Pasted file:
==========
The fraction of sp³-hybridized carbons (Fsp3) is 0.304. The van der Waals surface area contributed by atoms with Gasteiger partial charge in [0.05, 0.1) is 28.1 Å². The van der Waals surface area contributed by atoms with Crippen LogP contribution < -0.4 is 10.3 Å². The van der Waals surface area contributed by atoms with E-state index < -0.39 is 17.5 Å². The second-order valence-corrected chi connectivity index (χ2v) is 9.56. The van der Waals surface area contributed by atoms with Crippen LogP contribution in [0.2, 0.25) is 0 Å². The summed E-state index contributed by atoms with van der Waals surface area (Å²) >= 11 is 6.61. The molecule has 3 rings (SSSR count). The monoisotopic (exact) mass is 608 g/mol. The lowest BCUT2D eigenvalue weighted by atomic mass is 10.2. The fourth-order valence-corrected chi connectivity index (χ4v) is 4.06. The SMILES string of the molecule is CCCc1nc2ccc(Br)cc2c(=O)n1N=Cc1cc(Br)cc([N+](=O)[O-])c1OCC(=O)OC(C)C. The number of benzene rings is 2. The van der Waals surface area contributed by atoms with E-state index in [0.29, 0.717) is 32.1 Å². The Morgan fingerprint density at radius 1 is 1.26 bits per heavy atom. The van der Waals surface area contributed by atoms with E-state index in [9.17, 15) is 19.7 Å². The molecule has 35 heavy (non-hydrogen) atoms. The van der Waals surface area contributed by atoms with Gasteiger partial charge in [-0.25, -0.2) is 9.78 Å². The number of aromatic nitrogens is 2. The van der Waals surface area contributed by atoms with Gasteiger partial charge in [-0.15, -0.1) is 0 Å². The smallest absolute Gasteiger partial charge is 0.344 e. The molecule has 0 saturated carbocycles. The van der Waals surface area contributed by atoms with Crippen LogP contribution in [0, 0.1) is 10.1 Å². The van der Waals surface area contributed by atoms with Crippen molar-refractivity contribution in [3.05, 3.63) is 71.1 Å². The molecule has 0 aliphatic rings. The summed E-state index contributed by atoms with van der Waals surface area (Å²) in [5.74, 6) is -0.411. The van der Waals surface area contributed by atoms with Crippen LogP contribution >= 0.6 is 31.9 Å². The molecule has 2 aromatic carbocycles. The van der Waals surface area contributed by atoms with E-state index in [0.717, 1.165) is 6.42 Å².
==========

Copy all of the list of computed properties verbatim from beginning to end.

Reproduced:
The fraction of sp³-hybridized carbons (Fsp3) is 0.304. The van der Waals surface area contributed by atoms with Gasteiger partial charge in [0.05, 0.1) is 28.1 Å². The van der Waals surface area contributed by atoms with Crippen LogP contribution < -0.4 is 10.3 Å². The van der Waals surface area contributed by atoms with E-state index < -0.39 is 17.5 Å². The second-order valence-corrected chi connectivity index (χ2v) is 9.56. The van der Waals surface area contributed by atoms with Crippen LogP contribution in [0.2, 0.25) is 0 Å². The summed E-state index contributed by atoms with van der Waals surface area (Å²) >= 11 is 6.61. The molecule has 3 rings (SSSR count). The monoisotopic (exact) mass is 608 g/mol. The lowest BCUT2D eigenvalue weighted by atomic mass is 10.2. The fourth-order valence-corrected chi connectivity index (χ4v) is 4.06. The SMILES string of the molecule is CCCc1nc2ccc(Br)cc2c(=O)n1N=Cc1cc(Br)cc([N+](=O)[O-])c1OCC(=O)OC(C)C. The number of benzene rings is 2. The van der Waals surface area contributed by atoms with E-state index in [0.29, 0.717) is 32.1 Å². The Morgan fingerprint density at radius 1 is 1.26 bits per heavy atom. The van der Waals surface area contributed by atoms with E-state index in [9.17, 15) is 19.7 Å². The molecule has 35 heavy (non-hydrogen) atoms. The van der Waals surface area contributed by atoms with Gasteiger partial charge in [-0.25, -0.2) is 9.78 Å². The number of aromatic nitrogens is 2. The van der Waals surface area contributed by atoms with Gasteiger partial charge in [-0.15, -0.1) is 0 Å². The smallest absolute Gasteiger partial charge is 0.344 e. The molecule has 0 saturated carbocycles. The van der Waals surface area contributed by atoms with Crippen LogP contribution in [0, 0.1) is 10.1 Å². The van der Waals surface area contributed by atoms with Crippen molar-refractivity contribution in [3.05, 3.63) is 71.1 Å². The molecule has 0 aliphatic rings. The summed E-state index contributed by atoms with van der Waals surface area (Å²) in [5.74, 6) is -0.411. The van der Waals surface area contributed by atoms with Crippen LogP contribution >= 0.6 is 31.9 Å². The molecule has 2 aromatic carbocycles. The van der Waals surface area contributed by atoms with E-state index in [0.717, 1.165) is 6.42 Å².